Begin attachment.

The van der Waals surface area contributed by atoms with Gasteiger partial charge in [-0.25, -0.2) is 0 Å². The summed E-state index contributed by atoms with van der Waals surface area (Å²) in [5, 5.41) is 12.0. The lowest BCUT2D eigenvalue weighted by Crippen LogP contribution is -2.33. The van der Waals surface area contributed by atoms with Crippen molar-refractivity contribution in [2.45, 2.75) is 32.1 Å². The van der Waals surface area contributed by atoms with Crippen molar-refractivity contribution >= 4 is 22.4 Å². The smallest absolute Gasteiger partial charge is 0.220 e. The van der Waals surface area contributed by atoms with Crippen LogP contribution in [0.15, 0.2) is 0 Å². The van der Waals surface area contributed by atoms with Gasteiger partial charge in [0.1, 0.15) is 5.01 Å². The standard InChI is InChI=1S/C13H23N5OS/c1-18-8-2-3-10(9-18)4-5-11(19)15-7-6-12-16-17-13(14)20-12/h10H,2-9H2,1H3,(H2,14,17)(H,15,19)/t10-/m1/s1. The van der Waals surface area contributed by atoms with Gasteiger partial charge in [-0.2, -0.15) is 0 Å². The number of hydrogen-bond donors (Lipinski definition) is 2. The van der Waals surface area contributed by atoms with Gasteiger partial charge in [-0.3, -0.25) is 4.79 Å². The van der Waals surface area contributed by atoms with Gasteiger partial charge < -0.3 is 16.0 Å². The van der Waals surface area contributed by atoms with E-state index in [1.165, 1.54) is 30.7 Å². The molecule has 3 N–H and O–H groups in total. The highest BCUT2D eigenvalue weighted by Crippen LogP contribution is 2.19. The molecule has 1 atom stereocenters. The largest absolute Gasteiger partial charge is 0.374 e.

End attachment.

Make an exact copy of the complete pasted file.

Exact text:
The van der Waals surface area contributed by atoms with Gasteiger partial charge in [-0.25, -0.2) is 0 Å². The summed E-state index contributed by atoms with van der Waals surface area (Å²) in [5, 5.41) is 12.0. The lowest BCUT2D eigenvalue weighted by Crippen LogP contribution is -2.33. The van der Waals surface area contributed by atoms with Crippen molar-refractivity contribution in [2.45, 2.75) is 32.1 Å². The van der Waals surface area contributed by atoms with Crippen molar-refractivity contribution >= 4 is 22.4 Å². The smallest absolute Gasteiger partial charge is 0.220 e. The van der Waals surface area contributed by atoms with Crippen LogP contribution in [0.15, 0.2) is 0 Å². The van der Waals surface area contributed by atoms with Gasteiger partial charge in [0.1, 0.15) is 5.01 Å². The standard InChI is InChI=1S/C13H23N5OS/c1-18-8-2-3-10(9-18)4-5-11(19)15-7-6-12-16-17-13(14)20-12/h10H,2-9H2,1H3,(H2,14,17)(H,15,19)/t10-/m1/s1. The van der Waals surface area contributed by atoms with Gasteiger partial charge in [-0.2, -0.15) is 0 Å². The number of hydrogen-bond donors (Lipinski definition) is 2. The van der Waals surface area contributed by atoms with Gasteiger partial charge in [-0.3, -0.25) is 4.79 Å². The van der Waals surface area contributed by atoms with Gasteiger partial charge < -0.3 is 16.0 Å². The van der Waals surface area contributed by atoms with E-state index in [1.165, 1.54) is 30.7 Å². The molecule has 3 N–H and O–H groups in total. The highest BCUT2D eigenvalue weighted by Crippen LogP contribution is 2.19. The molecule has 1 atom stereocenters. The largest absolute Gasteiger partial charge is 0.374 e.